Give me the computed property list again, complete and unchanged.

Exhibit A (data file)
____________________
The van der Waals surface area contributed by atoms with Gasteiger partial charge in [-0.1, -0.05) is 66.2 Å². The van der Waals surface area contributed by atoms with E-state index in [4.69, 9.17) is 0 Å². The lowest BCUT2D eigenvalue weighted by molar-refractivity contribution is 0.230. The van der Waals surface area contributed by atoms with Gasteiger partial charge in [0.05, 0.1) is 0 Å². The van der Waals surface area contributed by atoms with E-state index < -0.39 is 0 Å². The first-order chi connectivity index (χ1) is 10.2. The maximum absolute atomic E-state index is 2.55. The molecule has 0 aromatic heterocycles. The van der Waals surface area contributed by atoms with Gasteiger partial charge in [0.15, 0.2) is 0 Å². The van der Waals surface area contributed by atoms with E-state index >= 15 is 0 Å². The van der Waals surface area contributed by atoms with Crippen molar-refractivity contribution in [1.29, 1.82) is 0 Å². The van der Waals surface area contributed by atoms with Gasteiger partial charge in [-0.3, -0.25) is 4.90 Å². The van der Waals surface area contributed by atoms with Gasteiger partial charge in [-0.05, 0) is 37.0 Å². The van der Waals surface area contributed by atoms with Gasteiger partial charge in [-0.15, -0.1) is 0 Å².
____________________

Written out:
The van der Waals surface area contributed by atoms with Gasteiger partial charge in [-0.1, -0.05) is 66.2 Å². The van der Waals surface area contributed by atoms with E-state index in [4.69, 9.17) is 0 Å². The lowest BCUT2D eigenvalue weighted by molar-refractivity contribution is 0.230. The van der Waals surface area contributed by atoms with Gasteiger partial charge in [0.05, 0.1) is 0 Å². The van der Waals surface area contributed by atoms with E-state index < -0.39 is 0 Å². The first-order chi connectivity index (χ1) is 10.2. The maximum absolute atomic E-state index is 2.55. The molecule has 0 aromatic heterocycles. The van der Waals surface area contributed by atoms with Gasteiger partial charge in [0.15, 0.2) is 0 Å². The van der Waals surface area contributed by atoms with E-state index >= 15 is 0 Å². The van der Waals surface area contributed by atoms with Crippen molar-refractivity contribution in [1.29, 1.82) is 0 Å². The van der Waals surface area contributed by atoms with Gasteiger partial charge in [-0.3, -0.25) is 4.90 Å². The van der Waals surface area contributed by atoms with Gasteiger partial charge in [-0.05, 0) is 37.0 Å². The van der Waals surface area contributed by atoms with Gasteiger partial charge in [-0.15, -0.1) is 0 Å².